NGOs Have a Thankless Job

NGOs can reach out to the poorest of the poor /DHAKA TRIBUNE

NGOs have done some great things, and the government should acknowledge them

If our government respects the role of NGOs in the development of Bangladesh, it will surely not make the mistake of looking down upon them based on an individual’s advice.

Yes, NGOs received money from donors, they built their infrastructure, they generated employment for the educated middle class, and the poor. There are, of course, anomalies in the way NGOs are run, there is corruption there as well, but such anomalies are part and parcel in any form of organisation.

If, despite all the weaknesses in the governance of our country, I, as a citizen of Bangladesh, can still be proud of the bold decisions this government has made, still feel compelled to vote for them, how can they turn a blind eye to all the good that our NGOs have done for out nation?

When our children pursue their higher studies in the US, UK, Australia, or other developed nations, they search for two things: A good university, and scholarships. If they manage to get a scholarship, their parents proudly make an announcement as if it’s a good thing.

Why exactly?

Why don’t these well-to-do parents say: “My child will not be asking for financial aid/scholarships, instead I will pay all of the tuition fees for my child’s education”?

They do not say so because most students from the upper-middle/upper class seek scholarships, financial aid, or some form of tuition fee waiver. In this scenario, if the rich ask for money/waiver of fees, how is it not considered begging, then?

When the poor do it, then it’s begging. How is that fair?

Why does money always favour the rich? How are we still so far from formulating a system that ensures equal distribution of wealth among all strata of society?

In 1973-74, the poverty headcount ratio in Bangladesh was 70%, in 2017 — 44 years later — it came down to around 30%. One can assume that there was almost about a 1% decline every year.

I am neither a researcher nor an economist, but from my programmer perspective, roughly, around 20 million rural and urban poor are clients of micro-finance in Bangladesh today. MF operations grew bigger and bigger over the period of 40 years.

Why does money always favour the rich? How are we still so far from formulating a system that ensures equal distribution of wealth among all strata of society?

The correlation between population growth and the growth of MF is insignificant — MF, rather, grew big because of its unique features.

Poor people needed money on easy terms, and they received it from NGOs. It was not the Krishi Bank staff who went to the doorsteps of poor farmers to make their life easy or help them save transport costs, but the staff of various NGOs.

The delay in the disbursement of Krishi Bank loans actually created problems for farmers, whereas the efficient and timely disbursement of NGO loans helped them. These are not simple tales of noble NGO deeds, but hard facts.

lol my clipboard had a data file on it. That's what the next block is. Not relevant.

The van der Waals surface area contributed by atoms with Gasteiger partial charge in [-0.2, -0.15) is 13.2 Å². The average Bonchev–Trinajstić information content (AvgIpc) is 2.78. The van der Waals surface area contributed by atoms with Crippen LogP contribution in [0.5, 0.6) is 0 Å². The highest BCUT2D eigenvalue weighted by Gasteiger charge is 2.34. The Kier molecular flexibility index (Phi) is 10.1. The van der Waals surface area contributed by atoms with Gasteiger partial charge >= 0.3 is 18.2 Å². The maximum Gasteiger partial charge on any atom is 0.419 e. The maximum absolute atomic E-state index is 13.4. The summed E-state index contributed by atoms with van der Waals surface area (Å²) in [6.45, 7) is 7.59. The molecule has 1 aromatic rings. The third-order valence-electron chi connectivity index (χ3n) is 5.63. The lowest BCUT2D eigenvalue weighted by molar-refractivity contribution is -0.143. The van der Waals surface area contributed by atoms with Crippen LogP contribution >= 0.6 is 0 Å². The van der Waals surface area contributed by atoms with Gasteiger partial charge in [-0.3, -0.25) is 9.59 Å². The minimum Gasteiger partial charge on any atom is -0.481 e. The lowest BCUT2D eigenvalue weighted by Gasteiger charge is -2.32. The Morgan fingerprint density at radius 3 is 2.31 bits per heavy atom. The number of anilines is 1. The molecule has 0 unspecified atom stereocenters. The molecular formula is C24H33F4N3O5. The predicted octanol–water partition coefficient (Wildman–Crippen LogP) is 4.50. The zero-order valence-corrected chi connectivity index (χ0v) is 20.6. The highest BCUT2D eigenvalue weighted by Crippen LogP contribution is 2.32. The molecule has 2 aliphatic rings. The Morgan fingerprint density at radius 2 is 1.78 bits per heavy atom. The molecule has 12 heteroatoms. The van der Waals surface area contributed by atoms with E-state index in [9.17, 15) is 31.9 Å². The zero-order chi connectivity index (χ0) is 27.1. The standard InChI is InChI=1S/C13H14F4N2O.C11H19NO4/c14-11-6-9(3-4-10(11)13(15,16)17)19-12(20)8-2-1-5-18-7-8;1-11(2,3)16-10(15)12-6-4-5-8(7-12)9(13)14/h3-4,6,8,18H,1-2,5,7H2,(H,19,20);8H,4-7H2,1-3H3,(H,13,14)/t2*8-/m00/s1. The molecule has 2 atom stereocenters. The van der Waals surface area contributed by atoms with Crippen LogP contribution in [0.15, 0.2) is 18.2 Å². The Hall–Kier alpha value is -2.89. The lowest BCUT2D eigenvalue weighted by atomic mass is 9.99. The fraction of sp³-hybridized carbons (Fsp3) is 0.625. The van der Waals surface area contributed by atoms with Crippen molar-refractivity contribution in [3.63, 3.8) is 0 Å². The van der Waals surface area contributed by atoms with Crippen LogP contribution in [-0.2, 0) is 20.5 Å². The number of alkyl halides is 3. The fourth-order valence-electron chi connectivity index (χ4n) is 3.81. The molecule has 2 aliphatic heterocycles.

The most successful and the most effective targeted livelihood programs to address extreme poverty in Bangladesh were initiated by NGOs.

Apart from income poverty, data from the 80s and 90s tell us how many villages in the country did not have government primary schools, and how many of the poorest kids across villages were blessed with NGO-run, non-formal primary education, which are still operational.

NGOs have made unprecedented contributions in improving the country’s livestock, dairy, poultry, fisheries, and agriculture — and our government advisers are well aware of that fact.

I’ve worked closely with the government’s livestock department for 20 years while implementing livelihood programs for the poorest, and nothing has left me more frustrated.

It was around 2011 or 2012, an associate professor from DU sought my appointment with whom I had no previous acquaintance.

She said she was carrying out a study in Patuakhali district.

For that purpose, she visited some remote chars in Patuakhali where she saw no government or non-government services except an operation set up by the Targeting the Ultra Poor (TUP) program of BRAC.

So she came to me to request (as I was at the steering wheel of that program in BRAC at the time) an expansion of the TUP program operation further and not to withdraw that operation from those remote places because the poorest there had no other alternatives.

She came to my office only to tell me that, we did not discuss anything outside that topic, and, after that day I never saw her again, but she left an everlasting positive impression on my mind.

The impact of the government’s acknowledgment of the combined effort of the private sector, NGOs, and the government itself to catapult our country to the future will be immense. But, alas.

I believe it is high time for the government of Bangladesh to start thinking of how to make the best use of the well-organised, skilled, and professional platform of NGOs, and strengthen the government-NGO partnership to truly create a skilled workforce that leads us into the global market.

By: Rabeya Yasmin

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